Of note was Chesney’s performance of “The Boys of Fall,” his anthemic love song to football, the video of which became such an iconic collection of images that it spawned it’s own documentary. Chesney preceded it by speaking directly to the Pittsburgh fans who were chanting “Here we go Steelers, here we go.” He mentioned how special it was to sing the song in Heinz Field (home of the Steelers), which delighted the crowd no end. The cheer that went up when the Steelers footage playing behind him came on was perhaps the loudest of the night. Chesney actually cracked up with emotion when singing (notice that, intern?); he could have been singing a spiritual for all the fans cared — three half naked boys in front of The Inky Jukebox all hugged up unselfconsciously, took off their hats and crushed them to their hearts, and held their other arms up in the air waving gently and swaying as if in church.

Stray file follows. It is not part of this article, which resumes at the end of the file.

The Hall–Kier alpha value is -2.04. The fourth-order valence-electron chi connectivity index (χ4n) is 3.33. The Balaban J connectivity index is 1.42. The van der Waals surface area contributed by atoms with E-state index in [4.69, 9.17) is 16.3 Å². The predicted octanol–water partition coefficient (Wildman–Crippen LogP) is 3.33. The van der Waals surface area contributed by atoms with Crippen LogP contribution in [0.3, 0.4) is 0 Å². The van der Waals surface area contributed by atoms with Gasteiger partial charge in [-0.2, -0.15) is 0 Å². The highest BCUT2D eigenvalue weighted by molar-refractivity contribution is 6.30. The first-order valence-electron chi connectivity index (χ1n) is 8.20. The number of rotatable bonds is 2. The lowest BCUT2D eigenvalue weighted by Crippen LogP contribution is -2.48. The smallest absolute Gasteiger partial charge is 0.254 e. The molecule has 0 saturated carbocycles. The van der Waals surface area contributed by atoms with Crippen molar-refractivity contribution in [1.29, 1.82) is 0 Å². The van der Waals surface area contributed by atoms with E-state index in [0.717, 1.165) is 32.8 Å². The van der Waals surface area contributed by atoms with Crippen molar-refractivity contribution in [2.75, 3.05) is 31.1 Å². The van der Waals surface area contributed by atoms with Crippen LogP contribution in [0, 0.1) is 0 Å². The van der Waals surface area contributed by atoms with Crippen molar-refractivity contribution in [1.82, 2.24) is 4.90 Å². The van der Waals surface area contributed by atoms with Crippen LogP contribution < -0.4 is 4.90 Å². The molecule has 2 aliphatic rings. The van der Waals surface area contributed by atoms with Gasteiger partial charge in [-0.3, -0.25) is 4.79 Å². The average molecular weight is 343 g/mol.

It’s clear why Chesney has been named Entertainer of the Year so many times; he’s earned it and continues to earn it every time he plays. This show was worth every penny, especially when you consider that you got four top-name acts or your buck.

(On the slow descent down the ramps exiting the stadium, The Inky Jukebox can report that a passionate chant of “Fuck You Jagr” could be heard reverberating off the concrete. Hey; it’s a sports town.) 

Friday, July 1, 2011

Real Good Man: The Best of Tim McGraw

I Guess That's Just The Cowboy In Him